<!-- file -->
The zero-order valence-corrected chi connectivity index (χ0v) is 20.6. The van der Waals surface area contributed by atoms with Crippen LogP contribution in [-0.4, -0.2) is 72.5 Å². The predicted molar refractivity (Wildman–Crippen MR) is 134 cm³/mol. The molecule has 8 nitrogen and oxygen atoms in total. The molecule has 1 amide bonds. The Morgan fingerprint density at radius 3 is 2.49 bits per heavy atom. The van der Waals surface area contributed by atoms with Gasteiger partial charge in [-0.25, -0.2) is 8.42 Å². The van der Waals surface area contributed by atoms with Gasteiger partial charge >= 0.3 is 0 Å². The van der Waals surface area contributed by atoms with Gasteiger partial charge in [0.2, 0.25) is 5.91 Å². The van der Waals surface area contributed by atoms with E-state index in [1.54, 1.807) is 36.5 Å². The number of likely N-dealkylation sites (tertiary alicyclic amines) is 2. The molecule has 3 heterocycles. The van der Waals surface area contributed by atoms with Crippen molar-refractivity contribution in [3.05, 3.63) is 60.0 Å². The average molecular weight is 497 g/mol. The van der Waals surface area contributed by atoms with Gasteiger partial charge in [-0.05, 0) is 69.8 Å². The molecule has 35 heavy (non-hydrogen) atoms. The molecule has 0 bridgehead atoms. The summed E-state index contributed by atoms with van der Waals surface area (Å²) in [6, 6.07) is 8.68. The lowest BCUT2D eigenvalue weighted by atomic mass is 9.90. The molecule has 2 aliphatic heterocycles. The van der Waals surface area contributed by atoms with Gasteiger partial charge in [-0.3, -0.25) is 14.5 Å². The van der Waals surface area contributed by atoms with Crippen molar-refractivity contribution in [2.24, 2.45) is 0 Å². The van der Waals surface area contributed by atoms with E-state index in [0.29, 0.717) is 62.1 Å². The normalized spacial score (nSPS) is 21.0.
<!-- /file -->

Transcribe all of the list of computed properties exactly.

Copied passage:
The zero-order valence-corrected chi connectivity index (χ0v) is 20.6. The van der Waals surface area contributed by atoms with Crippen LogP contribution in [-0.4, -0.2) is 72.5 Å². The predicted molar refractivity (Wildman–Crippen MR) is 134 cm³/mol. The molecule has 8 nitrogen and oxygen atoms in total. The molecule has 1 amide bonds. The Morgan fingerprint density at radius 3 is 2.49 bits per heavy atom. The van der Waals surface area contributed by atoms with Gasteiger partial charge in [-0.25, -0.2) is 8.42 Å². The van der Waals surface area contributed by atoms with Gasteiger partial charge >= 0.3 is 0 Å². The van der Waals surface area contributed by atoms with Gasteiger partial charge in [0.2, 0.25) is 5.91 Å². The van der Waals surface area contributed by atoms with E-state index in [1.54, 1.807) is 36.5 Å². The number of likely N-dealkylation sites (tertiary alicyclic amines) is 2. The molecule has 3 heterocycles. The van der Waals surface area contributed by atoms with Crippen molar-refractivity contribution in [3.05, 3.63) is 60.0 Å². The average molecular weight is 497 g/mol. The van der Waals surface area contributed by atoms with Gasteiger partial charge in [-0.05, 0) is 69.8 Å². The molecule has 35 heavy (non-hydrogen) atoms. The molecule has 0 bridgehead atoms. The summed E-state index contributed by atoms with van der Waals surface area (Å²) in [6, 6.07) is 8.68. The lowest BCUT2D eigenvalue weighted by atomic mass is 9.90. The molecule has 2 aliphatic heterocycles. The van der Waals surface area contributed by atoms with Gasteiger partial charge in [-0.3, -0.25) is 14.5 Å². The van der Waals surface area contributed by atoms with Crippen molar-refractivity contribution in [2.24, 2.45) is 0 Å². The van der Waals surface area contributed by atoms with E-state index in [0.29, 0.717) is 62.1 Å². The normalized spacial score (nSPS) is 21.0.